Student government president Derrick Jones helped assess the accuracy of a flood simulation model while interning for the National Weather Service in Jackson. The internship was his second at the National Weather Service as part of the National Oceanic and Atmospheric Administration’s (NOAA) Educational Partnership Program.
“The goal was to test the flood extent simulation model against the hydrologic branch sites,” Jones said.
The project, titled “Flood Extent Simulation: A Geographical Information System (GIS) river flood extent approach in Jackson, Miss.,” tested the accuracy of the Flood Extent Simulation Model (FESM) against hydrologic gauge stations scattered across the Southeast. Jones said that hydrologic gauge sites employ the most accurate methods for predicting the areas that will be affected by floods. The gauge sites contain physical sensors that are actually in the rivers and can measure inundation levels directly. Each site costs about $50,000 to construct, however, and takes up to two years to finish. States with a large number of waterways rely on a vast quantity of these gauge sites – Mississippi has 444, for instance.
The benefit of the FESM, on the other hand, is its utilization of lidar data and satellite imagery to produce flood prediction models without the prohibitive costs associated with hydrologic gauge sites.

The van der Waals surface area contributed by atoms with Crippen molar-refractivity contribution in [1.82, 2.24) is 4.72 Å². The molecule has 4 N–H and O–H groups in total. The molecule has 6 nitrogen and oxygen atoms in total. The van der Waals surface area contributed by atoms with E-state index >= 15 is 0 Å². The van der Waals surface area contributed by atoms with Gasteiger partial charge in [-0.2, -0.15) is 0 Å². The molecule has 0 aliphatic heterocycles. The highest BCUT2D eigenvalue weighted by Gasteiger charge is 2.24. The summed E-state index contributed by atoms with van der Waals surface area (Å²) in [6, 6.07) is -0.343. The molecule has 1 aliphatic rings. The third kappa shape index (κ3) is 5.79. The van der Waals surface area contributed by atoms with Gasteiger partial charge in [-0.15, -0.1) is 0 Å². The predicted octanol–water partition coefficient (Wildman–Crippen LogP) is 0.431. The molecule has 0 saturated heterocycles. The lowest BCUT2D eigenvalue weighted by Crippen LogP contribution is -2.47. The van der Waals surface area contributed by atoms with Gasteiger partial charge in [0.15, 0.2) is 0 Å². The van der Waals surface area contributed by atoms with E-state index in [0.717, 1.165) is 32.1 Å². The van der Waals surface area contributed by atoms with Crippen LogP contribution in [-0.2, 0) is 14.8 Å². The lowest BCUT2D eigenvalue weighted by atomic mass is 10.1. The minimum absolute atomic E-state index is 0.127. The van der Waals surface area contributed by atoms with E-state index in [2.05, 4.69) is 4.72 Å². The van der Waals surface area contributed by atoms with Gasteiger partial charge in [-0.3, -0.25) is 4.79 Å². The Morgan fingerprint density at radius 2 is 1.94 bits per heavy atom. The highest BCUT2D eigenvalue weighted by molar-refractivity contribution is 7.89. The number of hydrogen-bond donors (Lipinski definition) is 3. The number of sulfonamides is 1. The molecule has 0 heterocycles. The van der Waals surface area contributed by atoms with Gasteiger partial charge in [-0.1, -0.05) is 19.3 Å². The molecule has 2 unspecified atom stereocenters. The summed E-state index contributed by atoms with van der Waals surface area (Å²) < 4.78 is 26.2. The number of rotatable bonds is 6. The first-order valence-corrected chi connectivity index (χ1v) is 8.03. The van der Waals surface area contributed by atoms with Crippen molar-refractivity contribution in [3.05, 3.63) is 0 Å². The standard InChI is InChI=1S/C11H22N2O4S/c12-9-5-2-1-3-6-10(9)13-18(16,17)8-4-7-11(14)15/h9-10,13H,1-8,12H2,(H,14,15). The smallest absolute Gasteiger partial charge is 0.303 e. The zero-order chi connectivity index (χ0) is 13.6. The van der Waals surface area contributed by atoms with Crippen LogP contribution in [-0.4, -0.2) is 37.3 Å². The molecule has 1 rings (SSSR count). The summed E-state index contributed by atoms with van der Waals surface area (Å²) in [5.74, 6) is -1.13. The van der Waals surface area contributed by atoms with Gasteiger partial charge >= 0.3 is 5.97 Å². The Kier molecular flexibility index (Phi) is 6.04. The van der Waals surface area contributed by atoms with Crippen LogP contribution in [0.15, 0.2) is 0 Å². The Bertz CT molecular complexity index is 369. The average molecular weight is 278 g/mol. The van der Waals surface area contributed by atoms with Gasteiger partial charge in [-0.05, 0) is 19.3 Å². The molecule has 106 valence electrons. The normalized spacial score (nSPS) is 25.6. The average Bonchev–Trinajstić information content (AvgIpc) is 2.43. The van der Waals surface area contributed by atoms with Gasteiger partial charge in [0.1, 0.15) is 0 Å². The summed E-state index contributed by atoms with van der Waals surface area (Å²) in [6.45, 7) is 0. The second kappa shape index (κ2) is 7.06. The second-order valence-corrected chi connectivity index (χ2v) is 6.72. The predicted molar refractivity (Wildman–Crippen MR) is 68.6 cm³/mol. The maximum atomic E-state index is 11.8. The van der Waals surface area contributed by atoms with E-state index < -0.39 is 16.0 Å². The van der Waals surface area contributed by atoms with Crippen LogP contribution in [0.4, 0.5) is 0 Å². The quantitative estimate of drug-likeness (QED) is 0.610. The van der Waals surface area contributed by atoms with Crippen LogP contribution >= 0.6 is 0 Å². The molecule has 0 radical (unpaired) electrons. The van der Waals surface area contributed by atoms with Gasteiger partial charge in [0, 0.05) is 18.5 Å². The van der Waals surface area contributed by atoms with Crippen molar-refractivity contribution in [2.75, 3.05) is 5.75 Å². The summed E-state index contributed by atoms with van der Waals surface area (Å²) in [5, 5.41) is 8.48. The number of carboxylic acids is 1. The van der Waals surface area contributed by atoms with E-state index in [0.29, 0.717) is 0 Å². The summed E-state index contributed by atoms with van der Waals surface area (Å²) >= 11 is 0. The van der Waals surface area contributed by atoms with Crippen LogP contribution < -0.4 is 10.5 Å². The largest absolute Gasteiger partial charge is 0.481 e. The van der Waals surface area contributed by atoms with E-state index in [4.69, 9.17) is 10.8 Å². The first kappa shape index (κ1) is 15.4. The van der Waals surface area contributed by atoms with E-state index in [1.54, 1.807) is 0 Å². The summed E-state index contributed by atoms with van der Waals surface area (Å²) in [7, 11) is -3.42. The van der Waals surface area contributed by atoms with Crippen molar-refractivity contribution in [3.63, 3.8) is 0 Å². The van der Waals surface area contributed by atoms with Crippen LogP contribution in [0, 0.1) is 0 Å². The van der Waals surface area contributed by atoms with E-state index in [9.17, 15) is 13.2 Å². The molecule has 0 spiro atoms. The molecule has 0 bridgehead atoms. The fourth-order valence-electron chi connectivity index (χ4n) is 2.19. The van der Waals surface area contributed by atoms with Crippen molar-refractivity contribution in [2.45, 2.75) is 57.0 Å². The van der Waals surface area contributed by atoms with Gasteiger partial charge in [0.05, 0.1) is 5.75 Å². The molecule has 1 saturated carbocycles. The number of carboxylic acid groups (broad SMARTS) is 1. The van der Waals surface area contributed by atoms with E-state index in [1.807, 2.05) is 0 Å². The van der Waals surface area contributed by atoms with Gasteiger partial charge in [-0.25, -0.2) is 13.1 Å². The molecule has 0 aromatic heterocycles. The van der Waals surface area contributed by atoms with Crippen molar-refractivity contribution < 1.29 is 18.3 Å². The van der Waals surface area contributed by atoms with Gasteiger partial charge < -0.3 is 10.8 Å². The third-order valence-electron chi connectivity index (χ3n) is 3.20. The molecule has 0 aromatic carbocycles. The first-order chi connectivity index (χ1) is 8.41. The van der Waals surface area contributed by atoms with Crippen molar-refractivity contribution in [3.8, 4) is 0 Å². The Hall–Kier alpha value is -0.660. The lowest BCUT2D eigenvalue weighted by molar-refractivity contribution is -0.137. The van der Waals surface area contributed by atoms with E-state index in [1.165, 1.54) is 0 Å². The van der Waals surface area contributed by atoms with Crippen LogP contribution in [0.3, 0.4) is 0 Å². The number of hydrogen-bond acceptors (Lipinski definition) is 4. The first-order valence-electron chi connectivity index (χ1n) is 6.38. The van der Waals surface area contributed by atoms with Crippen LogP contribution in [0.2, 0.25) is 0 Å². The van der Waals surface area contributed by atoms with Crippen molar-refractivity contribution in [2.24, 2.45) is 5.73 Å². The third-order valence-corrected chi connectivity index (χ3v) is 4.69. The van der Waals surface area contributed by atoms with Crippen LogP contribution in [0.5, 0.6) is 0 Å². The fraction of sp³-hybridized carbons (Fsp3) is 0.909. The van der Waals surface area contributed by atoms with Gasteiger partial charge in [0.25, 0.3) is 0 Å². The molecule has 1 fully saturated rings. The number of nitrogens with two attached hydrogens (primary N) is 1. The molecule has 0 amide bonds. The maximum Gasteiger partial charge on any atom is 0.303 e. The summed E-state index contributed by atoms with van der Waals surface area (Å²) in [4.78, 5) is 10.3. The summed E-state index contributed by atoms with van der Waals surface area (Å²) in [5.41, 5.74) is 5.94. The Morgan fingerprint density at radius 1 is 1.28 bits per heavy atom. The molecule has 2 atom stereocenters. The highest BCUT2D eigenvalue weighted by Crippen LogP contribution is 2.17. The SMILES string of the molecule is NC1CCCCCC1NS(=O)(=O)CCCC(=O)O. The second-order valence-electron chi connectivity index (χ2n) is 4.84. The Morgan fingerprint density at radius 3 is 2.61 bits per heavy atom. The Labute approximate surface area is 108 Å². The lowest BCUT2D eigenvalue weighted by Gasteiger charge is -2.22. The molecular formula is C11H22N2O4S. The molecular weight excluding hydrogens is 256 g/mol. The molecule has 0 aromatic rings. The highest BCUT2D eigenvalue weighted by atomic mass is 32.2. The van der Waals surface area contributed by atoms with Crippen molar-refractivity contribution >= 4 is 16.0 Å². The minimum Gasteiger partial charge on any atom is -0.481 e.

Using ArcGIS, a geospatial mapping system, Jones was able to look at historical data on flood extent in several areas, including Hattiesburg, Miss., and Binghampton, NY. Flood extent data is data that either shows areas that have flooded or predicts areas that will flood in a given time span. ArcGIS allowed Jones to produce maps from both the hydrologic gauge site data and the FESM. He could then overlay the two maps and calculate the accuracy of the FESM by utilizing Cohen’s kappa coefficient, a statistical equation that measures agreement between data outcomes.
The kappa coefficient shows agreement on a scale between zero and one; typically, an outcome between 0.8 and one are considered favorable. Jones said that the FESM was 86 percent to 94 percent accurate throughout all flood stages.
Jones, a senior, is finishing his second year as a NOAA Educational Partnership Program Scholar. The program, which juniors Joshua Bailey and Ricky Dixon are also participating in, provides students with the opportunity to participate in paid internships at NOAA for two summers and offers them financial support throughout the year as well. To be eligible for the program, students have to maintain at least a 3.0 GPA and major in an area that supports NOAA’s programs and mission.
Jones wants to work in a STEM field and has considered government agencies such as the Department of Defense (DOD) and NASA, but he is not ruling out the private sector altogether. In the immediate future, he knows that he wants to go to grad school, and he has already been accepted with funding into Mississippi State’s master of science program in mathematics.
Since Jones enjoys studying math, he decided that going to graduate school is the best course of action for now. With a graduate degree, he surmises, he will be a more attractive candidate to employers. Eventually, he wants to get a Ph.D. in applied mathematics.